A Local’s Guide To Lake Maggiore: 7 Places You Can’t Miss

With art-deco towns and grand villas, Lake Maggiore lures sophisticated travelers to its shores.
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Often overlooked for the glamor of Lake Como or the playground of Lake Garda, Lake Maggiore is Italy’s serene older sister. Its art-deco towns and grand villas give the whole area a sophisticated, reserved air. The lake is a perfect summer destination, with its many beach clubs and hotels. But it also acts as a gateway to the Alps, offering active tourists and nature lovers a plethora of activities. These include hiking trails, bike paths, water sports and wellness activities both lakeside and in the surrounding wilderness.

Most of the towns on Lake Maggiore are served by trains to and from Milan. Stresa, Verbania, Laveno and Arona are all within 1.5 to 2 hours of Milan’s Centrale Railway station. Trenord also offers a Lake Maggiore package: whereby visitors can purchase a joint train/e-bike ticket to explore the lake. Once you’ve arrived, here are the 7 towns you can’t miss.

1. Stresa

Once a crucial stop on the European Grand Tour, Stresa oozes old-world charm and sophistication. The winding, cobbled streets of this pretty Piedmonte town are full of chic boutiques, artisanal shops, and local produce. From the central square, you can cross Corso Umberto and be right on the boardwalk of the lake. Here, you can look out to Isola Bella and the Borromean Islands, which are just off the coast. 

Make sure you grab a coffee at Piazza Cadorna, where you’ll see the famously decorated houses that rise up from the tree-lined street. For lunch, head over to Ristorante Stornello and ask for a table outside. This minimalist restaurant offers a modern take on traditional Italian cuisine and caters to vegan and gluten-free diets. 

Don’t miss a quick visit to Parco Pallavicino. This stately home and garden in Stresa became an exceptional zoological park in the 20th century. Today, the park is home to over 50 species of animals, including zebras, kangaroos, cranes, and flamingos.

Where to stay: The belle époque Grand Hotel des Iles Borromees in Stresa has been hosting guests for 150 years. With a spa offering a range of weeklong wellness programs, it’s perfect for anyone in need of a recharge. There are also three swimming pools and a lake-side garden adorned with important works of art.

2. The Borromean Islands

Off the coast of Stresa lies the so-called “Eden of Italy.” This beautiful area includes the three idyllic islands of Isola Bella, Isole dei Pescatori and Isole Madre. Originally home to the aristocratic Borromeo family, the gulf is a veritable wonderland full of candy-colored houses, old-school restaurants, and awe-inspiring views of the lake. The islands are so impressive that the French poet Montesquieu described them as “the most beautiful place in the world, a place made by fairies.”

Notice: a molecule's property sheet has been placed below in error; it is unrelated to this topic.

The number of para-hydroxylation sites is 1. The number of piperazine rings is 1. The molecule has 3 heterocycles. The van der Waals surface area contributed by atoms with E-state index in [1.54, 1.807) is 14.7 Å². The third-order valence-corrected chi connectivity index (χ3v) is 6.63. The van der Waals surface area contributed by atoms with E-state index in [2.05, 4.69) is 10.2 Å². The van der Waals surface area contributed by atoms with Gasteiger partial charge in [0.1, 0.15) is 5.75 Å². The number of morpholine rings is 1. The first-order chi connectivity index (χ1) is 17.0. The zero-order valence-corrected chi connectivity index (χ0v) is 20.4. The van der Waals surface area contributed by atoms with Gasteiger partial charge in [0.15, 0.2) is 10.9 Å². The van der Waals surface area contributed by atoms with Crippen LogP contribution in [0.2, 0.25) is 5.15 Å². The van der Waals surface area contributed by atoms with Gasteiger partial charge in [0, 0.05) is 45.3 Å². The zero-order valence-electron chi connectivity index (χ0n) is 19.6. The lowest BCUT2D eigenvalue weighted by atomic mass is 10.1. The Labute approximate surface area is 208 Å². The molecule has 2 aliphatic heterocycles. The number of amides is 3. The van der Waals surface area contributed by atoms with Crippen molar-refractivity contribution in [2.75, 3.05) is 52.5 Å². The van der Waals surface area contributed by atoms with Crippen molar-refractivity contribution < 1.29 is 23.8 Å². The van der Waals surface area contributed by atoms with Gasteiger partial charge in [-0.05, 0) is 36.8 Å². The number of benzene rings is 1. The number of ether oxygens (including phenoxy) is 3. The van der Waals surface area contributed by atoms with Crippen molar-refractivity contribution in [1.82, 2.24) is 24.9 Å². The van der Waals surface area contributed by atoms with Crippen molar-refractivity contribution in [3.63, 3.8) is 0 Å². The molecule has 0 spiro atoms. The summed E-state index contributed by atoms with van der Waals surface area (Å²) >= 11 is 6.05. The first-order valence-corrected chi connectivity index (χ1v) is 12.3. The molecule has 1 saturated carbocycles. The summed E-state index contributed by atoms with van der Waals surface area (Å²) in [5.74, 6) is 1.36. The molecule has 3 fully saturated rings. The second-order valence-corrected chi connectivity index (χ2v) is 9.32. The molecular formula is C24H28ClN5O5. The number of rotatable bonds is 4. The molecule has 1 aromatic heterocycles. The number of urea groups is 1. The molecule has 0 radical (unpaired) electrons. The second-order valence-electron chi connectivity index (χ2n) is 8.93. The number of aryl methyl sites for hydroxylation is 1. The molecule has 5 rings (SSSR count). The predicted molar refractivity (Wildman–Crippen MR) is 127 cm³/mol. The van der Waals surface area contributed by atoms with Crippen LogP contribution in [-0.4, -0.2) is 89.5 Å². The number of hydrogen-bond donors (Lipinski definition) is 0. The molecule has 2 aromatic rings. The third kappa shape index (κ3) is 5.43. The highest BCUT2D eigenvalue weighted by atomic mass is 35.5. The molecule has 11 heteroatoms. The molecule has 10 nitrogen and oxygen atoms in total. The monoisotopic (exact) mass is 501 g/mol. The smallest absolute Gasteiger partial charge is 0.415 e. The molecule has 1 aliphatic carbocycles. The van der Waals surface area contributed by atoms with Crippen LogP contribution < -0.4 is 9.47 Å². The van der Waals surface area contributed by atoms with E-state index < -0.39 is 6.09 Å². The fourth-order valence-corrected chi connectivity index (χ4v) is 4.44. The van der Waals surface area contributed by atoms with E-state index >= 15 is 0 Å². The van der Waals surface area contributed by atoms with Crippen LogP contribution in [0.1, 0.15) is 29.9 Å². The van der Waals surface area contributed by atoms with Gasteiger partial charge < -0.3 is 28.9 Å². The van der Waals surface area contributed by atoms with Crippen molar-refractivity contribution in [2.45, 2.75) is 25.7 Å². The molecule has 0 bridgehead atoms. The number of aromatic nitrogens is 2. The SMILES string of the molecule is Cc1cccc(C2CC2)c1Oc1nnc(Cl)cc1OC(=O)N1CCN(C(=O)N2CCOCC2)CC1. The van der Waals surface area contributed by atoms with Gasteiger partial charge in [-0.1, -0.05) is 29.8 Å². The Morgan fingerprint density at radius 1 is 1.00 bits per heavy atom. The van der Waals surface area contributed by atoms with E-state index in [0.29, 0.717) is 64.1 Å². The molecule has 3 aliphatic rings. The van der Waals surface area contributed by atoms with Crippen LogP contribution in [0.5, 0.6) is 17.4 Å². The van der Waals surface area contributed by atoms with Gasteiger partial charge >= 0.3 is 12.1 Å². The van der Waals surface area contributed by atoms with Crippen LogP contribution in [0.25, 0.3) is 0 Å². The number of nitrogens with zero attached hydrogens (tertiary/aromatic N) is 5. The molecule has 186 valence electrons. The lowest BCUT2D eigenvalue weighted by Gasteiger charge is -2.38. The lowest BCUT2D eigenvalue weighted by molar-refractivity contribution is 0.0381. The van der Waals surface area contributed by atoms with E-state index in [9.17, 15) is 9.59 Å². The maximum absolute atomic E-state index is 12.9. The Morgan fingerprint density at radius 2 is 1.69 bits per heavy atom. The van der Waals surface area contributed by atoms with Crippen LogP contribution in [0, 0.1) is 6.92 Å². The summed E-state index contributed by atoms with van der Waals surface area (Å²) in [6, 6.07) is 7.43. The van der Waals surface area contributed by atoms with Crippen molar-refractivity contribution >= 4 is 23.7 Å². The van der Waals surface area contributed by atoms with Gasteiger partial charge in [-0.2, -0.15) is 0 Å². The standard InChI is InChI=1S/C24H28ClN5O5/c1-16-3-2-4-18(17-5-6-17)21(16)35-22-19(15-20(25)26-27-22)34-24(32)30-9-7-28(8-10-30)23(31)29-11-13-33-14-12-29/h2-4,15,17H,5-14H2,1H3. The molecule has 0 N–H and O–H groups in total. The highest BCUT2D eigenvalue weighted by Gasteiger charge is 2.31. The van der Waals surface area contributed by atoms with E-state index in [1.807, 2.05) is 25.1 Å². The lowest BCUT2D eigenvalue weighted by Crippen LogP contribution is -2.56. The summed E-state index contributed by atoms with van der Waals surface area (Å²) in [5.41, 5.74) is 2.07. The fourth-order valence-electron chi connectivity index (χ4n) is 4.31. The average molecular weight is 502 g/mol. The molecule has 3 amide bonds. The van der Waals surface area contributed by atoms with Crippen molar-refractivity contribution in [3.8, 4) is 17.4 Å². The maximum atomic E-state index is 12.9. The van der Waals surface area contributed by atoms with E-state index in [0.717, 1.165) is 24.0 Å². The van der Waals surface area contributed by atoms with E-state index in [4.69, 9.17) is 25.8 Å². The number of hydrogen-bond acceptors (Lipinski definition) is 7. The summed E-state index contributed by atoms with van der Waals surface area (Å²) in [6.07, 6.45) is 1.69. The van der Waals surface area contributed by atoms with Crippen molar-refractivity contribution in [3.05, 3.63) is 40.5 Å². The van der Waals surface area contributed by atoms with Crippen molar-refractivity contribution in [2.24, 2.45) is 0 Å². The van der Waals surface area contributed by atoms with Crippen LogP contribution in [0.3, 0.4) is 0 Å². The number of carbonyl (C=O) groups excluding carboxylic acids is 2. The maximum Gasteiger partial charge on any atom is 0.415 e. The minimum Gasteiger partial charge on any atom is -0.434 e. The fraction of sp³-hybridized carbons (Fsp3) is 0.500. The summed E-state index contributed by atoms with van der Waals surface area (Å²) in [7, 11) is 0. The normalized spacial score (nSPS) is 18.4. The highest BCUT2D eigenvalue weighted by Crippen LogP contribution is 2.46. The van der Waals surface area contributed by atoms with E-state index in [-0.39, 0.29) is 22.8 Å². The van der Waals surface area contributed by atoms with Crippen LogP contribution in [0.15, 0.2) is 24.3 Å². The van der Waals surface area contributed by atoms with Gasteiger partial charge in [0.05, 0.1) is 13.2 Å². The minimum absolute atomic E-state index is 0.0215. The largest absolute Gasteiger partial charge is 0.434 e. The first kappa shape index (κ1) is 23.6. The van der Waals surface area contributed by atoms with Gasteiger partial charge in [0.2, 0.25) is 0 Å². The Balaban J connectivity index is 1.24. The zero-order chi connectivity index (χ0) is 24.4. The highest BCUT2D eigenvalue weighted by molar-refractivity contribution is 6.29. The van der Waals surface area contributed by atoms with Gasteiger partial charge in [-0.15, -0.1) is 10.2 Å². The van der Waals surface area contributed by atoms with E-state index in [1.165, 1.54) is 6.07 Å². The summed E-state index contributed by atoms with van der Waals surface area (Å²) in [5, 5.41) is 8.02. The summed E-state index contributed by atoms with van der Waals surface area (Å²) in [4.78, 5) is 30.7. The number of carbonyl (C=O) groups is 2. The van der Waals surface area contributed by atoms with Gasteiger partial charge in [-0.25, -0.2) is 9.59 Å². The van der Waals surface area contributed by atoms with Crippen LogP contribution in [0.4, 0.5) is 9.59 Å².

Isola Bella is the masterpiece of the gulf. Home to the family’s opulent villa and landscaped gardens, the property is accessible to the public from March-November. Built in the 17th century by Vitaliano Borromeo VI, the island quickly grew from a small pile of rocks into a palatial villa and panoramic gardens, it is now a member of the Great Italian Gardens association. Stroll through the glittering rooms of the palace which have hosted historical figures such as Napoleon, Mussolini, and Princess Diana before making your way to the Teatro Massimo, the sunken Baroque garden at the back of the island. 

All boat tours will take you to all three islands so make sure you don’t skip Pescatori or Madre. If you want to stay the night, Isola dei Pescatori has three hotels and a multitude of restaurants nestled in its winding streets. Each of the islands is a five-minute boat ride from the other, and it only takes 10 minutes to get back to the mainland. Horticulturalists shouldn’t miss visiting Isola Madre, home to plants from all over the world. Thanks to its unique microclimate, the fauna is protected by the warmer waters of the lake.

Where to stay: On Isola dei Pescatori, the hotel and restaurant Belvedere offers bright rooms and suites with panoramic terraces overlooking the lake.

3. Verbania

Verbania is the largest town on the lake and not overrun with tourists, even during high season. A walk along the lakefront is a must in the early morning. Along the lakeside promenade, you’ll also find a cycling and running track that you can follow along the water or up into the hills.

Just up from the town, lies Villa Taranto and its botanical gardens. It was acquired in 1931 by Scottish naval captain Neil McEachern. He planted more than 3,000 plant species from all over the world, including 300 varieties of dahlias. Its verdant greenhouses, winding trails, and broad lawn sloping down to the lake offer spectacular views in every direction.